The clinical efficacy of mindfulness-based treatments for alcohol and drugs use disorders: A meta-analytic review of randomized and nonrandomized controlled trials.
        Eur Addict Res. 2018; 24: 137-162
        • Davis J.P.
        • Berry D.
        • Dumas T.M.
        • et al.
        Substance use outcomes for mindfulness based relapse prevention are partially mediated by reductions in stress: Results from a randomized trial.
        J Subst Abuse Treat. 2018; 91: 37-48
        • Fortuna L.R.
        • Porche M.V.
        • Padilla A.
        A treatment development study of a cognitive and mindfulness-based therapy for adolescents with co-occurring post-traumatic stress and substance use disorder.
        Psychol Psychother. 2018; 91: 42-62
        • McLaughlin L.E.
        • Luberto C.M.
        • O'Bryan E.M.
        • et al.
        The indirect effect of positive affect in the relationship between trait mindfulness and emotion dysregulation.
        Pers Individ Dif. 2019; 145: 70-74
        • Roos C.
        • Bowen S.
        • Witkiewitz K.
        Approach coping and substance use outcomes following mindfulness-based relapse prevention among individuals with negative affect symptomatology.
        Mindfulness. 2020; 11: 2397-2410
        • Ramadas E.
        • Lima M.P.
        • Caetano T.
        • et al.
        Effectiveness of mindfulness-based relapse prevention in individuals with substance use disorders: A systematic review.
        Behav Sci (Basel). 2021; 11: 133
        • Shrier L.A.
        • Walls C.E.
        • Kendall A.D.
        • Blood E.A.
        The context of desire to use marijuana: Momentary assessment of young people who frequently use marijuana.
        Psychol Addict Behav. 2012; 26: 821-829
        • Kauer S.D.
        • Reid S.C.
        • Crooke A.H.
        • et al.
        Self-monitoring using mobile phones in the early stages of adolescent depression: Randomized controlled trial.
        J Med Internet Res. 2012; 14: e67
        • Runyan J.D.
        • Steenbergh T.A.
        • Bainbridge C.
        • et al.
        A smartphone ecological momentary assessment/intervention “app” for collecting real-time data and promoting self-awareness.
        PLoS One. 2013; 8e71325
        • Heron K.E.
        • Smyth J.M.
        Ecological momentary interventions: Incorporating mobile technology into psychosocial and health behaviour treatments.
        Br J Health Psychol. 2010; 15: 1-39
        • Shrier L.A.
        • Ross C.S.
        • Blood E.A.
        Momentary positive and negative affect predicting marijuana use events in youth.
        J Stud Alcohol Drugs. 2014; 75: 781-789
        • Shrier L.A.
        • Burke P.J.
        • Kells M.
        • et al.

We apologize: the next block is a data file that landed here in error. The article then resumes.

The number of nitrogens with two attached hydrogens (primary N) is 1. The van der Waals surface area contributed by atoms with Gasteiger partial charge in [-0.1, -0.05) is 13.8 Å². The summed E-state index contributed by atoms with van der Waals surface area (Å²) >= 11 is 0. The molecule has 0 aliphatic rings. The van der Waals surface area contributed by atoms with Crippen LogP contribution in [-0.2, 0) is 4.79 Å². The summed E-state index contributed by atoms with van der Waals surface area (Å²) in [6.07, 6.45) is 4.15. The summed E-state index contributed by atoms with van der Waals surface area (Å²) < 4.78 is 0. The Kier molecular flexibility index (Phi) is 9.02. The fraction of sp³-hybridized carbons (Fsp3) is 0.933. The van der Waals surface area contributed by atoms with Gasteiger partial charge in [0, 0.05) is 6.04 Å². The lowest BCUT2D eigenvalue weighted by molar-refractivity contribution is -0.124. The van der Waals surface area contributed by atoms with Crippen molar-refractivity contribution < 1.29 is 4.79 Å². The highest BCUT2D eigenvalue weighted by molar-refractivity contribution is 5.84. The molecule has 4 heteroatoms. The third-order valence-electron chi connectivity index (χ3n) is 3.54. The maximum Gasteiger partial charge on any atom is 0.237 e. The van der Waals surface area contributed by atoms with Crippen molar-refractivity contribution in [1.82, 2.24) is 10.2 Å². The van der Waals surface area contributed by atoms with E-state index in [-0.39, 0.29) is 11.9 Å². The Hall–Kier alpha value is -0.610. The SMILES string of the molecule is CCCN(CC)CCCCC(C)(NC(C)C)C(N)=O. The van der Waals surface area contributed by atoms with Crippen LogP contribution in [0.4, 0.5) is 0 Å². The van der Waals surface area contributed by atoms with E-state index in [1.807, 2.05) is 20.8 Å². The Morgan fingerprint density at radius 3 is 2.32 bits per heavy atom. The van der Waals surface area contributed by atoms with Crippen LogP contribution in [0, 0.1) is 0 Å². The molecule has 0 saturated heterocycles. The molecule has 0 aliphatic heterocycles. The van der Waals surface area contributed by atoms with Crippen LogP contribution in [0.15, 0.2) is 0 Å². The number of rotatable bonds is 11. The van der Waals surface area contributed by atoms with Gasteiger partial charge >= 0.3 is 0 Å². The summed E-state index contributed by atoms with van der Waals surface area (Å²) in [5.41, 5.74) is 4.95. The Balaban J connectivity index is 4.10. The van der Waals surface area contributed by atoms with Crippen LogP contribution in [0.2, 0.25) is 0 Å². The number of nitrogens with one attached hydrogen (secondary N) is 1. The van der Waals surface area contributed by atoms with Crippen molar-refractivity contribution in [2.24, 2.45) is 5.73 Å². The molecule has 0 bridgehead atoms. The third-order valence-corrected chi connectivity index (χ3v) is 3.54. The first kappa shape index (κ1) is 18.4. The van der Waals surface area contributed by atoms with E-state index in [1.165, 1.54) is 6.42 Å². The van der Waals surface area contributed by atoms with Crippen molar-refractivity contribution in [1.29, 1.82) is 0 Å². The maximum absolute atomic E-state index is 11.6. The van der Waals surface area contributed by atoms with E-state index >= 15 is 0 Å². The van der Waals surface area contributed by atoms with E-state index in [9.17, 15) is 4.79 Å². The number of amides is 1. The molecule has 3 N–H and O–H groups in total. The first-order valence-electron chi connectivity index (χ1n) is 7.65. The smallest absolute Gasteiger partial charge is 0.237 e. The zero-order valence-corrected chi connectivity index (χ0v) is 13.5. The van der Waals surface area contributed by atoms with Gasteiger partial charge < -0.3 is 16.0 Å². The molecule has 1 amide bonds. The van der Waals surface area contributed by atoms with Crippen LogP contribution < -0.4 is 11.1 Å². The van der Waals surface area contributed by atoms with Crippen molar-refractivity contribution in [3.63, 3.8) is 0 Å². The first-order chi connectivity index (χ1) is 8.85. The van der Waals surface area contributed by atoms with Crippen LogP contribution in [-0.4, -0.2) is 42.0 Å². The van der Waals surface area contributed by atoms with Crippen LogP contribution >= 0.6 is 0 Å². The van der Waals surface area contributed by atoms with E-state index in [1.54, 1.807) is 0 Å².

Pilot randomized trial of MOMENT, a motivational counseling-plus-ecological momentary intervention to reduce marijuana use in youth.
        Mhealth. 2018; 4: 29
        • Watson D.
        • Clark L.A.
        • Tellegen A.
        Development and validation of brief measures of positive and negative affect: The PANAS scales.
        J Pers Soc Psychol. 1988; 54: 1063-1070
        • Blom G.
        Statistical estimates and transformed beta-variables.
        1st ed. Wiley, Hoboken, NJ1958
        • Goldberg S.B.
        • Pace B.
        • Griskaitis M.
        • et al.
        Mindfulness-based interventions for substance use disorders.
        Cochrane Database Syst Rev. 2021; 10: CD011723
        • Enkema M.C.
        • Hallgren K.A.
        • Bowen S.
        • et al.
        Craving management: Exploring factors that influence momentary craving-related risk of cannabis use among young adults.
        Addict Behav. 2021; 115106750
        • Lindsay E.K.
        • Chin B.
        • Greco C.M.
        • et al.
        How mindfulness training promotes positive emotions: Dismantling acceptance skills training in two randomized controlled trials.
        J Pers Soc Psychol. 2018; 115: 944-973
        • Garland E.L.
        • Farb N.A.
        • Goldin P.
        • Fredrickson B.L.
        Mindfulness broadens awareness and builds eudaimonic meaning: A process model of mindful positive emotion regulation.
        Psychol Inq. 2015; 26: 293-314
        • Shiffman S.
        Ecological momentary assessment (EMA) in studies of substance use.
        Psychol Assess. 2009; 21: 486-497
        • Meiksin R.
        • Melendez-Torres G.J.
        • Falconer J.
        • et al.
        Theories of change for e-health interventions targeting HIV/STIs and sexual risk, substance use and mental ill health amongst men who have sex with men: Systematic review and synthesis.
        Syst Rev. 2021; 10: 21